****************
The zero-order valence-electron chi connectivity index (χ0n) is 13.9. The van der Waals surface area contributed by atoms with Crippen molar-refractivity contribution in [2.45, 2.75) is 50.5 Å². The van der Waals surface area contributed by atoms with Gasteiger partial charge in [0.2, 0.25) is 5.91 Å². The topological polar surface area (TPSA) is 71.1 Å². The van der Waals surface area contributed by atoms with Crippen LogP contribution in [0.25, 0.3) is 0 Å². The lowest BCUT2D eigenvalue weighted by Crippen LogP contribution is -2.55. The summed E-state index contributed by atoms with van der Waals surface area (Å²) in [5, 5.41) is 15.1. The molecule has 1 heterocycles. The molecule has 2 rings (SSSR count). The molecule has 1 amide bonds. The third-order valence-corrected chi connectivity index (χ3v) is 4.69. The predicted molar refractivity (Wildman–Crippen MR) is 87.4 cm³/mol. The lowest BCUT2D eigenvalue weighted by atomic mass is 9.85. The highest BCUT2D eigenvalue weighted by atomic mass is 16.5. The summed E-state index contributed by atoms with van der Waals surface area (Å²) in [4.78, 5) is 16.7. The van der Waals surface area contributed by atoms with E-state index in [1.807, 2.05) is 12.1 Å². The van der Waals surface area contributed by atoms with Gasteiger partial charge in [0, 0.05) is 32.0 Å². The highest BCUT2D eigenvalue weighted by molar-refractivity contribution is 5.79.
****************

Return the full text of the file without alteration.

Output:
The zero-order valence-electron chi connectivity index (χ0n) is 13.9. The van der Waals surface area contributed by atoms with Crippen molar-refractivity contribution in [2.45, 2.75) is 50.5 Å². The van der Waals surface area contributed by atoms with Gasteiger partial charge in [0.2, 0.25) is 5.91 Å². The topological polar surface area (TPSA) is 71.1 Å². The van der Waals surface area contributed by atoms with Crippen LogP contribution in [0.25, 0.3) is 0 Å². The lowest BCUT2D eigenvalue weighted by Crippen LogP contribution is -2.55. The summed E-state index contributed by atoms with van der Waals surface area (Å²) in [5, 5.41) is 15.1. The molecule has 1 heterocycles. The molecule has 2 rings (SSSR count). The molecule has 1 amide bonds. The third-order valence-corrected chi connectivity index (χ3v) is 4.69. The predicted molar refractivity (Wildman–Crippen MR) is 87.4 cm³/mol. The lowest BCUT2D eigenvalue weighted by atomic mass is 9.85. The highest BCUT2D eigenvalue weighted by atomic mass is 16.5. The summed E-state index contributed by atoms with van der Waals surface area (Å²) in [4.78, 5) is 16.7. The van der Waals surface area contributed by atoms with E-state index in [1.807, 2.05) is 12.1 Å². The van der Waals surface area contributed by atoms with Gasteiger partial charge in [0, 0.05) is 32.0 Å². The highest BCUT2D eigenvalue weighted by molar-refractivity contribution is 5.79.